Gigabyte GVR96X128D 9600XT

Article Index

The Gigabyte GVR96X128D 9600XT - Page 5

The GV-R96X128D 9600XT from Gigabyte
High-End Quality at a Mid-Range Price

By, Jeff Bouton
March 2, 2004

Benchmarks / Comparison With Gun Metal
Transformers? Thexder? or is it Gun Metal?

Gun Metal

We continued our testing with the pseudo-DX9 based Gun Metal benchmark developed by Yeti Studios. This benchmark, like all of the others used in this review, is based on an actual game engine.  Gun Metal uses Vertex Shader 2.0 and Pixel Shader 1.1 ops in the creation of the game world.  This test is heavily GPU limited, and because Yeti's intent was to stress all modern 3D accelerators, anti-aliasing (2X) and Anisotropic filtering are enabled by default, and cannot be disabled.  We ran this test at 1024x768 and then again at 1280x1024.

Gun Metal is one of those benchmarks that is fun to watch.  Every time it runs there are new things to pick out and the details in the world are excellent.  There is an effect that is used to make the clouds look like they are transforming shape that is quite impressive, giving a convincing impression of clouds forming at random.  This is also one of those benchmarks that favor the 5700 Ultra in performance.  The Ultra managed to maintain a 4-5 frame lead over the GV-R96X128D overall, but from a purely objective standpoint, Gun Metal just plain looked better with the ATi cards.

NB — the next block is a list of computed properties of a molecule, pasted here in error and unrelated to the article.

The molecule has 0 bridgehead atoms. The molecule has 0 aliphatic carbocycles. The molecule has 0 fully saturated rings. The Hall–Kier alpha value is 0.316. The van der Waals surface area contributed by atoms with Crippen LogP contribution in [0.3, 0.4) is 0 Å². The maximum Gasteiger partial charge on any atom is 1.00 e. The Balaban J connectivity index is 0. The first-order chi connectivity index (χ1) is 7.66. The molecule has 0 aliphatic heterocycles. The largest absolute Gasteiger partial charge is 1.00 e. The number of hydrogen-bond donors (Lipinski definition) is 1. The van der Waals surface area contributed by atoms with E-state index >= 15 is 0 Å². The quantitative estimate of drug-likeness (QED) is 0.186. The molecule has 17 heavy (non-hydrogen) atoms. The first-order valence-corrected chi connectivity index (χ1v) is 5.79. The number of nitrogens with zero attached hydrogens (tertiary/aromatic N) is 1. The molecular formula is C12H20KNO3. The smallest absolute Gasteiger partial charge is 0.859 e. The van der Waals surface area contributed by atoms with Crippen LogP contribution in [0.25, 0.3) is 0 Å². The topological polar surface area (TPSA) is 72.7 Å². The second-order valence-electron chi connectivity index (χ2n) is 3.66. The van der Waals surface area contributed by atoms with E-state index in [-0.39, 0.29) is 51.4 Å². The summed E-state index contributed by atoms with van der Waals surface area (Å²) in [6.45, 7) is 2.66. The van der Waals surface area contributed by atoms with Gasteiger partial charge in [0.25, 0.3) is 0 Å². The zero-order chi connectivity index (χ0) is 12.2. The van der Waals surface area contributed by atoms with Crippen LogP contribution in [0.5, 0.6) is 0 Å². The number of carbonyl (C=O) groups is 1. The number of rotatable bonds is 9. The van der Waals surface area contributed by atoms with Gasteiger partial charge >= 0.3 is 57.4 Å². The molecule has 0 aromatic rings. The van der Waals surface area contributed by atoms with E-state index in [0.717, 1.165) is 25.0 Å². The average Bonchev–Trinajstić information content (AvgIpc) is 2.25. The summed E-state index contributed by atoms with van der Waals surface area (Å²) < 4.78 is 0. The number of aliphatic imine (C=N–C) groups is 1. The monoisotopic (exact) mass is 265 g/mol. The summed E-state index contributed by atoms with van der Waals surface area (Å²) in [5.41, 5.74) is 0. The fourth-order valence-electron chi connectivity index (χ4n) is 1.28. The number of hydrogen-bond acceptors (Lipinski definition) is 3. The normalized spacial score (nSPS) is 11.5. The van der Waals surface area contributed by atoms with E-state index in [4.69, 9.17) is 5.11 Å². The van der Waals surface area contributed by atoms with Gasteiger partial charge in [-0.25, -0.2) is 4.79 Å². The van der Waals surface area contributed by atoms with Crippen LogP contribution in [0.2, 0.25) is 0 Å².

Performances Comparisons With Novalogic's Comanche 4
Combat Helicopter Sim

Comanche 4

We used Novalogic's combat helicopter simulator Comanche 4 for our next batch of DirectX tests. Comanche 4 uses DX8 class pixel and vertex shaders to produce some of the realistic visuals used throughout the game. Unlike some of the previous tests, this benchmark is heavily influenced by CPU and system memory performance, especially at lower resolutions. However, when the resolution is raised and anti-aliasing and anisotropic filtering are enabled, the current crop of video cards tend to slow down quite a bit.

Like Gun Metal, Comanche 4 just seemed to have a better, more detailed appearance with the GV-R96X128D compared to the 5700 Ultra.  With the NO AA tests, the cards were all on the same page, with the 5700 Ultra flexing its muscle at 1600x1200.  At 4X AA all three declined equally at 1024x768, but at 1600X1200 we saw the Ultra hold firm by roughly 12FPS.  With 6X AA the Ultra seemed to lose the battle to the ATI cards at 1024x768, but gained its foothold at 1600x1200 by a small margin.  Lastly we loaded 4X AA and 8X Anisotropic Filtering and the 5700 took top spot again.

Wolfenstein, Overclocking & Our Final Analysis

Related content